1867 The Pacific Mail Steamship Co. fires all employees who had been working an eight-hour day, then joins with other owners to form the “Ten-Hour League Society” for the purpose of uniting all mechanics “willing to work at the old rates, neither unjust to the laborers nor ruinous to the capital and enterprise of the city and state.” The effort failed.
1905 Founding convention of the Industrial Workers of the World (I.W.W., or Wobblies) concludes in Chicago. Charles O. Sherman, a former American Federation of Labor organizer, is elected president.
1966 – Some 35,000 members of the Machinists union begin what is to become a 43-day strike that shuts down five major U.S. airlines, about three-fifths of domestic air traffic. The airlines were thriving, and wages were a key issue in the fight.

JULY 9
1918 The worst rail accident in U.S. history occurs when two trains pulled by 80-ton locomotives collides head-on at Dutchman’s curve in west Nashville, Tenn. A total of 101people died, another 171 were injured.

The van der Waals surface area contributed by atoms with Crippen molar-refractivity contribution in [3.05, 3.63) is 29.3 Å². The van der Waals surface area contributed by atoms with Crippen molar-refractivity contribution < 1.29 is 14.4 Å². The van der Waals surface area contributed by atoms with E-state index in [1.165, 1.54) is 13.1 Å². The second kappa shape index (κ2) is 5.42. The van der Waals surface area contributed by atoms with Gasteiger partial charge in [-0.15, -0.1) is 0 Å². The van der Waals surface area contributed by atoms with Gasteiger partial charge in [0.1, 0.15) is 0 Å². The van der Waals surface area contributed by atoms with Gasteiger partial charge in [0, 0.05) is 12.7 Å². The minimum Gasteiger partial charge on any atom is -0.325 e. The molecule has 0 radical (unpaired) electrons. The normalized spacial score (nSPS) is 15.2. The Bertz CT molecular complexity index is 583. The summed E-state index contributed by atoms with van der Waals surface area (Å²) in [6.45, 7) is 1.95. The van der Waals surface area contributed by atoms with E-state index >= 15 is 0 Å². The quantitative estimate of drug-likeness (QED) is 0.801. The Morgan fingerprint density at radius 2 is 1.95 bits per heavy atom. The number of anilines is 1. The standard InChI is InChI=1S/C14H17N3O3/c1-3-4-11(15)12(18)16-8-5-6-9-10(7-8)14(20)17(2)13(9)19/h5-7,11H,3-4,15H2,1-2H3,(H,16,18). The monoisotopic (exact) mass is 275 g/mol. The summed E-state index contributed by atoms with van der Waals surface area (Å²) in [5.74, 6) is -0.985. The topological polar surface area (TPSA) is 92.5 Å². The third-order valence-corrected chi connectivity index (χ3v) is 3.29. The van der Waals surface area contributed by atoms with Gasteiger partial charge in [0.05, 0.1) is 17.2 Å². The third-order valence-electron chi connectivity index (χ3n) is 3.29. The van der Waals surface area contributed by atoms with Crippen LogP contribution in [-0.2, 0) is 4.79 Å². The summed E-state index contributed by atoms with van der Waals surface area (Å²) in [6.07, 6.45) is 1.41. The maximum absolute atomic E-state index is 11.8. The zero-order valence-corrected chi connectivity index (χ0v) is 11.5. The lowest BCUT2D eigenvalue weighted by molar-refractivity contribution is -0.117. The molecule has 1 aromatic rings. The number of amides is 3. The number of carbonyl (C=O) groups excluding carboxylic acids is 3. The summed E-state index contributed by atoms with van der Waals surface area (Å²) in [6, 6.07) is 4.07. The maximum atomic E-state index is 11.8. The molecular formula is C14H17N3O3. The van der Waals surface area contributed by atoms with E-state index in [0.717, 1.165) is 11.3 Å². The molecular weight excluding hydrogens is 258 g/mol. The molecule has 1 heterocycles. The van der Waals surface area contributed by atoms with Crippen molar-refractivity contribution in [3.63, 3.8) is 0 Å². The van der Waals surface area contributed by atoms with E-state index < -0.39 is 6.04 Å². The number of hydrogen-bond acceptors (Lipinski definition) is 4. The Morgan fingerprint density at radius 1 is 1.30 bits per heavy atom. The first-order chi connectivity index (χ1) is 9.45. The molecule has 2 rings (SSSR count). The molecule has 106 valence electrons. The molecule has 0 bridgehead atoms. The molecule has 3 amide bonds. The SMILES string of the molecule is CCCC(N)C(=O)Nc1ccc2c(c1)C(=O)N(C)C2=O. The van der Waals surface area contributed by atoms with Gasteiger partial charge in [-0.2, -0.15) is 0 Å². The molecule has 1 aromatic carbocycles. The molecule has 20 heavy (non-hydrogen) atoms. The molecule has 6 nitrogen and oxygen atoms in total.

1923 New England Telephone “girls” strike for seven-hour workday, $27 weekly pay after four years’ service.
1935 New York City subway system managers in the Bronx attempt to make cleaning crews on the IRT line work faster by forcing the use of a 14-inch squeegee instead of the customary 10-inch tool. Six workers are fired for insubordination; a two-day walkout by the Transport Workers Union wins reversal of the directive and the workers’ reinstatement.
1953 Fourteen volunteer fire fighters and one Forest Service employee die fighting the Rattlesnake wildfire in California’s Mendocino National Forest. The blaze was set by an arsonist.
1968 United Packinghouse, Food & Allied Workers merge with Amalgamated Meat Cutters & Butcher Workmen.
2001 Five thousand demonstrators rally at the state capitol in Columbia, S.C., in support of the “Charleston Five,” Labor activists charged with felony rioting during a police attack on a 2000 Longshoremen’s picket of a non-union crew unloading a ship.